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Russia's Rosneft To Take Controlling Stake Of Iraqi Kurdish Oil Pipeline

Flammable gases burn from flares at the Havana oil field, west of the northern Iraqi city of Kirkuk, on October 17.
Flammable gases burn from flares at the Havana oil field, west of the northern Iraqi city of Kirkuk, on October 17.

Russia's state-owned Rosneft oil company says it has agreed with the government of Iraq's autonomous Kurdish region to take a controlling stake in the region's main oil export pipeline.

Rosneft said in an October 20 statement that it will own 60 percent of the pipeline while Iraq's private KAR Group will hold the remaining stake.

"The accession to the infrastructure project will boost the implementation of the company's strategic goals and help to increase the efficiency of oil supplies to consumers, including supplies of oil from [the Kurdish autonomous region] to Rosneft oil refineries in Germany," the company's statement said.

The agreement was signed by Rosneft CEO Igor Sechin and the Kurdish region's oil minister, Ashti Hawrami, on the sidelines of an industry conference in Italy on October 19.

Reuters quoted analysts as saying Rosneft was expected to invest about $1.8 billion into the project.

On October 18, the two sides agreed to production-sharing agreements to develop five new production blocks in the Kurdish region, with geologic exploration set to begin in 2018.

Rosneft said full development could begin by 2021 and that the estimated oil reserves of the five blocks was about 670 million barrels.

The deals come amid tension between Iraq’s Kurdish autonomous region and the central government in Baghdad following the Kurdish region's September 25 independence referendum – when voters in the autonomous region and disputed Kurdish-held areas largely supported secession.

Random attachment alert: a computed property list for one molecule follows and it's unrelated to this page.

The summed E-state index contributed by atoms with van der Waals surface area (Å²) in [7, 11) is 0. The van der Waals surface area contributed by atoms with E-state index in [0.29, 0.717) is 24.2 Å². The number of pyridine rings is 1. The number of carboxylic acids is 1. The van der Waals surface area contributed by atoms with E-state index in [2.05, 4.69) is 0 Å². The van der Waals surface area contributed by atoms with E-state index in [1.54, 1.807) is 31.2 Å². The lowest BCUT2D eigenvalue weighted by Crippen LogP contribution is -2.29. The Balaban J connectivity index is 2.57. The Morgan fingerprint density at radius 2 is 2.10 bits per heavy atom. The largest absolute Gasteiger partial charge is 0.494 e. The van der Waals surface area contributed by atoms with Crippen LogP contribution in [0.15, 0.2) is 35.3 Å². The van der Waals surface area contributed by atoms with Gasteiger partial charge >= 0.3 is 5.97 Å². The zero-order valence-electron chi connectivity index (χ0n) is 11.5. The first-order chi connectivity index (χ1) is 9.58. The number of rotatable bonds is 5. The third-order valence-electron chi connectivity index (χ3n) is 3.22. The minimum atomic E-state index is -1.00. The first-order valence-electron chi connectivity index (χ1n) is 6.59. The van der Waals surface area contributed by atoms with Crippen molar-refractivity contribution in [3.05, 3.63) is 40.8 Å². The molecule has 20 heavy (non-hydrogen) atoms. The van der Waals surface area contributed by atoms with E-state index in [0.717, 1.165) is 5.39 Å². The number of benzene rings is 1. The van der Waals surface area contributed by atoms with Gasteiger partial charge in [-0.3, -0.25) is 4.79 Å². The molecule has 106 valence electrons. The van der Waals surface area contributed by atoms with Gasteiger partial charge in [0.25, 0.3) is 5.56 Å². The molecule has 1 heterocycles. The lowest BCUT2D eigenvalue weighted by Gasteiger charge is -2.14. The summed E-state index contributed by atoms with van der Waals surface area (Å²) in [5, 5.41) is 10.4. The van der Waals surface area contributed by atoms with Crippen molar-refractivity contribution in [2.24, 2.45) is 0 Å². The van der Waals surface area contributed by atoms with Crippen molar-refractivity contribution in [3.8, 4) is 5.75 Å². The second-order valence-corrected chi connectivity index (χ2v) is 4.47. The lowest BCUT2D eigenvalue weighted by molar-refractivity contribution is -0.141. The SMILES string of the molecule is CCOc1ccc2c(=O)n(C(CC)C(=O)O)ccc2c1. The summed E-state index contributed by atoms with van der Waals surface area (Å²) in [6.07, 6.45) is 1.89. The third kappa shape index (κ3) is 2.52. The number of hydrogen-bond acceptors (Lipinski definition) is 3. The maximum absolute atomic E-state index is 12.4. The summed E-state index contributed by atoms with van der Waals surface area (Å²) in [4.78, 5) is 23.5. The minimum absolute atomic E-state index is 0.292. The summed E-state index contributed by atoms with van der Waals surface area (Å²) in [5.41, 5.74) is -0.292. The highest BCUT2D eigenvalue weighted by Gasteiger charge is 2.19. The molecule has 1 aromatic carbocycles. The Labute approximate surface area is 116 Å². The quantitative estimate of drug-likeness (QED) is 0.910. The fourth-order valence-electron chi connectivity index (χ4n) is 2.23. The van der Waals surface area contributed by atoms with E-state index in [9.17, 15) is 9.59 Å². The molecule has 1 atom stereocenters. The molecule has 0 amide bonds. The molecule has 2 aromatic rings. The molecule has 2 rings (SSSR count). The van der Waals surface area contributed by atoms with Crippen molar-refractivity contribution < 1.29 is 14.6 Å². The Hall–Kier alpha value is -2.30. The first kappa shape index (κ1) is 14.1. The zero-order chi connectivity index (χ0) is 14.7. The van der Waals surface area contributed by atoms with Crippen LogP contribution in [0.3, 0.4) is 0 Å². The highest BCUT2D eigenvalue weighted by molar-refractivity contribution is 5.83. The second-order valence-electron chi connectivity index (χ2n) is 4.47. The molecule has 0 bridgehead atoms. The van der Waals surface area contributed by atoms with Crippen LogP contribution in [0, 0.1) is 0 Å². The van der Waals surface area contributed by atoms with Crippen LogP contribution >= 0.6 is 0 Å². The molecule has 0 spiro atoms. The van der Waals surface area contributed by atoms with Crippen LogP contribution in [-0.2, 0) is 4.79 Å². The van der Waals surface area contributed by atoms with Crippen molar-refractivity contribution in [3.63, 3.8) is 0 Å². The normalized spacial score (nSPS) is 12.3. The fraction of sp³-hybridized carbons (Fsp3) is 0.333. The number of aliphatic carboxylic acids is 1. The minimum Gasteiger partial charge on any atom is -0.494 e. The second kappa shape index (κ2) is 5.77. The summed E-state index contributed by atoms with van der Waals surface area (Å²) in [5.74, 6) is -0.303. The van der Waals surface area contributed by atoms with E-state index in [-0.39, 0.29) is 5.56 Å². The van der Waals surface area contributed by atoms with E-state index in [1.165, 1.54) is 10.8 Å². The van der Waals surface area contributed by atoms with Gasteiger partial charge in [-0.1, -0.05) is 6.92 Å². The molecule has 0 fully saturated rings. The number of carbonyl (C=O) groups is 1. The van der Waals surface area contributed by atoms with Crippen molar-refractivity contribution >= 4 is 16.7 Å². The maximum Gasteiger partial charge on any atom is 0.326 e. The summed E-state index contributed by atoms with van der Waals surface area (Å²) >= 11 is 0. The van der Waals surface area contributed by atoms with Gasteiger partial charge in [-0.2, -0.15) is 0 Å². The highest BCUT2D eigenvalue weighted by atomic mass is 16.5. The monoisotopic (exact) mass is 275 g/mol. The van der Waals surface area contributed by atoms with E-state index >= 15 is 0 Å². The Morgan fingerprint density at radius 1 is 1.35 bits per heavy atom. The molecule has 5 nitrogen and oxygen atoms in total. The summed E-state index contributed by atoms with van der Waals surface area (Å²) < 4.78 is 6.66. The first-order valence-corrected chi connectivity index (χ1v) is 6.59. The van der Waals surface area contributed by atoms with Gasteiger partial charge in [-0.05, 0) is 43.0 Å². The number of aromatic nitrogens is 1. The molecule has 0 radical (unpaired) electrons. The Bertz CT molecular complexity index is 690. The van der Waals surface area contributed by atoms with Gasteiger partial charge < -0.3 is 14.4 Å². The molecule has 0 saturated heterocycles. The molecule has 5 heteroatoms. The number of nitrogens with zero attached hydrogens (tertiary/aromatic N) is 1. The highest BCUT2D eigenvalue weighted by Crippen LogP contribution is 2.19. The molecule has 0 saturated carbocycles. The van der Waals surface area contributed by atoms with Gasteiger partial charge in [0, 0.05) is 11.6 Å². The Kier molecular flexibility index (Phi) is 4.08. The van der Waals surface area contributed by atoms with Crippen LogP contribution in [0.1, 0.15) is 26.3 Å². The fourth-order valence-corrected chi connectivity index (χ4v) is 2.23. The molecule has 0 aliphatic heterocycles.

Since the referendum, Iraqi government troops and allied Shi’ite militia fighters have moved into disputed areas in northern Iraq that previously were held by Kurdish Peshmerga fighters, including the city of Kirkuk, nearby oil fields, and strategic infrastructure sites in the provinces of Nineveh and Diyala.

The Kurdish region's oil exports have fallen to about 200,000 barrels per day -- compared to about 600,000 per day -- since the Iraqi military seized control of the oil-rich Kirkuk region.

Prime Minister Haidar al-Abadi says the Iraqi government's military operations are necessary to “protect the unity” of Iraq.

But on October 20, government troops clashed with Kurdish Peshmerga fighter in northern Kirkuk Province on a key highway about 50 kilometers south of the Kurdish region’s capital, Irbil.

Diplomats in Moscow have expressed sympathy for the Kurdish independence bid.

Sechin on October 19 urged Baghdad and the Kurdish region to resolve the dispute diplomatically.

Earlier, Rosneft lent the Kurdish region $1.2 billion to cover its budget deficit.

With reporting by Reuters and TASS
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